'Urduja' revives 'Yolanda' fears in Tacloban: official

ABS-CBN News

Posted at Dec 17 2017 11:10 AM | Updated as of Dec 17 2017 03:53 PM

MANILA - Severe flooding in Tacloban from days of rain due to tropical depression "Urduja" brought back the horror of super typhoon "Yolanda," which left the city in ruins 4 years ago, a local official said Sunday.

At least 3 people were killed due to Urduja (international name: Kai-tak), which hovered slowly over the Visayas, as a brewing storm, which will be named "Vinta," looked set to follow its path later this week.

"Akala namin typhoon Yolanda ulit kasi the winds were very, very strong," Tacloban Vice Mayor Jerry Yaokasin told DZMM.

(We thought it was a repeat of Yolanda because the winds were very, very strong. This is really the second to super typhoon Yolanda. Everything that happened then flashed back to us.)

"This is really the second to super typhoon Yolanda... Parang nag-flash back sa amin lahat iyang super typhoon Yolanda."

The islands of Leyte, where Tacloban is located, and Samar had borne the brunt of Yolanda (international name: Haiyan) in 2013, which left more than 7,350 people dead or missing.

Some 15,000 people were evacuated in Tacloban since Urduja started dumping rains on large swaths of the country on Saturday, Yaokasin said, describing the floods as "massive and severe."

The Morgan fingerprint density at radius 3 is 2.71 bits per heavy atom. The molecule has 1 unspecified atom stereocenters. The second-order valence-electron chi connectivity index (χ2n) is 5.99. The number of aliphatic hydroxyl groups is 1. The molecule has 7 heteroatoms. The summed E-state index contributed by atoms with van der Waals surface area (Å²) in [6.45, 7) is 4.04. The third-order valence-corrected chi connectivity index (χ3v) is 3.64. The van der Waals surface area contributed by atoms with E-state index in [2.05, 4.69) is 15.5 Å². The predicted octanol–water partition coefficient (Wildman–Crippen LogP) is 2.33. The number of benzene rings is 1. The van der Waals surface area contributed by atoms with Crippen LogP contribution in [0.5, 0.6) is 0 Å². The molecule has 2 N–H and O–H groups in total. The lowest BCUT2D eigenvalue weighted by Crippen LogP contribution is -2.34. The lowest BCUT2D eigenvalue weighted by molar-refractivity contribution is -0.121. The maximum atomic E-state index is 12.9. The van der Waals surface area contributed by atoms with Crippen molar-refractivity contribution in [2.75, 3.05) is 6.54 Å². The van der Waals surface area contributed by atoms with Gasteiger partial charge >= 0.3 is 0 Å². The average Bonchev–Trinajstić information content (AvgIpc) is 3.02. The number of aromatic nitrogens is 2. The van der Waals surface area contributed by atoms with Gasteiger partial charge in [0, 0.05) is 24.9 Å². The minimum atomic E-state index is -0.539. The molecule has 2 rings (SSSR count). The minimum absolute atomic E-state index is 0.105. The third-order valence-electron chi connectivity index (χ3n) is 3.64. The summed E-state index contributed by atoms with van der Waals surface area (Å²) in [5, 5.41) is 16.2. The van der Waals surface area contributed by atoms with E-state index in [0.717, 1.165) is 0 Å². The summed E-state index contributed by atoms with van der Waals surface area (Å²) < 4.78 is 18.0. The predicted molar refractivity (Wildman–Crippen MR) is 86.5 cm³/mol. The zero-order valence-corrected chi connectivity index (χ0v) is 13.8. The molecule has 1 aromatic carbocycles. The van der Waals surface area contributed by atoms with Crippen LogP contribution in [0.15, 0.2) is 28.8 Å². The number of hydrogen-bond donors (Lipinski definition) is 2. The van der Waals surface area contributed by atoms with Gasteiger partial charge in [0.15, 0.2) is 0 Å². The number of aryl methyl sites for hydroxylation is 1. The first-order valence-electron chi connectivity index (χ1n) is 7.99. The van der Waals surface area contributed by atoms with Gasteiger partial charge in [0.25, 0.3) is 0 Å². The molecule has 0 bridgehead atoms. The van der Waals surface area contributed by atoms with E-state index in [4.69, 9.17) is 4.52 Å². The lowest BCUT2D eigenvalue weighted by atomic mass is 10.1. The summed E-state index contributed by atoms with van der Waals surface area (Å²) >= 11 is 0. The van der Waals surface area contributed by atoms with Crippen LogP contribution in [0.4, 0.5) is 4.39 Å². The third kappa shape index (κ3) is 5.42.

The floods also swamped a relocation site for families that were transferred away from coastal areas that experienced deadly storm surges during Yolanda, he saud

"Sabi nga nila, hindi na raw ito pabahay -- 'pabaha' raw ito," he said.

Yaokasin said a flood control project, which was repaired twice recently, failed to stop rain water from cascading down the mountains and onto Tacloban.

He urged the Department of Public Works and Highways to coordinate with the local government to ensure the efficiency of such projects. He also appealed to the national government to replenish Tacloban's dwindling relief supplies.

The local government earlier declared a state of calamity that would allow them to tap emergency funds for the evacuees and impose a price freeze on basic commodities.

With Agence France-Presse